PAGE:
Sunday, July 22, 2007

Replanting the Olive Branch

In the thoughtful article in WaPo today "Why Do They Hate Us," by Pakistan writer, Mohsin Hamid.... who has spent almost half of his life in an America he believes has unlimited potential for good.... he confronts the Muslim hate for the U.S. today, and the healing path forward.

Hamid proposes the cause for the hatred. "Simply because America has - often for what seemed good reasons at the time - intervened to shape the destinies of other countries and then, as a nation, walked away."

It adds a knowledgeable voice to the argument that we can't just "walk away" from Iraq.... an idea the GOP falsely accuses the Democrats of proposing.

And, he reinforces the only sane solution, that we must find a way to safely withdraw our troops from the middle of the Mad Max, generations-old tribal conflict that our presence is only aggravating, but, without "abandoning" the country.

If ever there was a "Mission Impossible," this is it. A dizzying moral and geopolitical tightrope to successfully navigate.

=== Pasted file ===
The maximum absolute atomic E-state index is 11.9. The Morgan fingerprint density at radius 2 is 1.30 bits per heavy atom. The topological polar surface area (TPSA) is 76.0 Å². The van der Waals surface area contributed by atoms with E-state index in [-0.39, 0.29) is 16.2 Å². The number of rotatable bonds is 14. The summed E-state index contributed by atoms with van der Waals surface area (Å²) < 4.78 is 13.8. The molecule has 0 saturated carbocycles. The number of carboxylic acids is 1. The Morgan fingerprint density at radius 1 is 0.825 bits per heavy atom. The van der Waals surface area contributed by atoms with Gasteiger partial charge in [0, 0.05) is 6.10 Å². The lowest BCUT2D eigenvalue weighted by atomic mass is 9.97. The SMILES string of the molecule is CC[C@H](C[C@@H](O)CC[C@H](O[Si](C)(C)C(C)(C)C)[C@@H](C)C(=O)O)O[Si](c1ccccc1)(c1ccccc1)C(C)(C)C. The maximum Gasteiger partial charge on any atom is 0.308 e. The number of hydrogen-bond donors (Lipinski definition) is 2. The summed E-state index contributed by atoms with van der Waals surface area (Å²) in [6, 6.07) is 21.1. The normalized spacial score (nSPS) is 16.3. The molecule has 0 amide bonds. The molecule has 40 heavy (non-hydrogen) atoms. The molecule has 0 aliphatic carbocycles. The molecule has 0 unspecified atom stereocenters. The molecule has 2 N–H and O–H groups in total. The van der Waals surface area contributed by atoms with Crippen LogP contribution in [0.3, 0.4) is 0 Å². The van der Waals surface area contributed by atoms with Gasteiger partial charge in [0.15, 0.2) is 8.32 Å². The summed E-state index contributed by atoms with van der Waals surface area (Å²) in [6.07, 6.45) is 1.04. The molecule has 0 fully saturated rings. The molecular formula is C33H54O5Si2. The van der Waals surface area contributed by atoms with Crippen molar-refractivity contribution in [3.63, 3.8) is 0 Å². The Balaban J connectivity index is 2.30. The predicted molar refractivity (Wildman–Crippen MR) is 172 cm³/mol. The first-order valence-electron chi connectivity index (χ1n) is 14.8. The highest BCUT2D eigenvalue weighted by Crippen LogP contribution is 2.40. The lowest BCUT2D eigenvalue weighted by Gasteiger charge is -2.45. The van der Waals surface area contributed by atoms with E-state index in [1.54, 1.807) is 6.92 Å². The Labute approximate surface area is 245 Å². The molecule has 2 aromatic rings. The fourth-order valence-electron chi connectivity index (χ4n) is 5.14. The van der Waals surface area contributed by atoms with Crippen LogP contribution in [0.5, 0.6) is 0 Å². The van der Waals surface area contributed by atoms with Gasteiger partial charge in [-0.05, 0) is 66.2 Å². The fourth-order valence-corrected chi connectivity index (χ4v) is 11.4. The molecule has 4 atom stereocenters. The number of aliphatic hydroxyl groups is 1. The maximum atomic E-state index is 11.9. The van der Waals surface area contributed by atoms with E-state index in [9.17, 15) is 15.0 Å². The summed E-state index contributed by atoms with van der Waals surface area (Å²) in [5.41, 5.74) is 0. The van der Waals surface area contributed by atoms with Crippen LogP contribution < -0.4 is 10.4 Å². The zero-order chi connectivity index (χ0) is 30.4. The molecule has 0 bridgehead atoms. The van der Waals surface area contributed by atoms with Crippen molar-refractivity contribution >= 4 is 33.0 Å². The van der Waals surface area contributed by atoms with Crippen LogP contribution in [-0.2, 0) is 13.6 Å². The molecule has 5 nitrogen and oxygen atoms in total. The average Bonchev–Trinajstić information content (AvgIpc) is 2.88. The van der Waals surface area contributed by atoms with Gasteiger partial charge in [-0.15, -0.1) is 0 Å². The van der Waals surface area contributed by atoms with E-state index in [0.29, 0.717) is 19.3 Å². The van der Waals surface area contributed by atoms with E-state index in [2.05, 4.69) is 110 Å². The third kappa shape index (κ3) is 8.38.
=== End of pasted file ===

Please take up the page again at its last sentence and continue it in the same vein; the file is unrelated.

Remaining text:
Aside from the bloody cost and havoc for Iraqis, this misbegotten war is decimating our military, taking the focus away from stopping terrorist attacks in our own vulnerable country, and draining our Treasury of funds desperately needed for our own domestic well being.

The Cheney-Bush neocons stampeded us into this post-9/11 war for their own ends.... to secure an oil supply for the U.S., establish military bases in Iraq, and enhance Israel's security.... all of which have not succeeded. Indeed, it has had an opposite, and exceedingly disastrous, result.

Which brings me to another astute observation in Hamid's article, the solution for stopping future foreign misadventures by agenda-driven leaders of our government.

"Americans need to educate themselves, from elementary school onward, about what their country has done abroad. And they need to play a more active role in ensuring that what the United States does abroad is not merely in keeping with a foreign policy elite's sense of realpolitik but also with the American public's own sense of American values."

Values.... lately, a very over-used political sloganeering word, we need to reacquaint ourselves with its true meaning.

Hamid concludes, "The challenge that the United States faces today boils down to a choice. It can insist on its primacy as a superpower, or it can accept the universality of its values. If it chooses the former, it will heighten the resentment of foreigners and increase the likelihood of visiting disaster on distant populations - and vice versa. If it chooses the latter, it will discover something it appears to have forgotten: that the world is full of potential allies."

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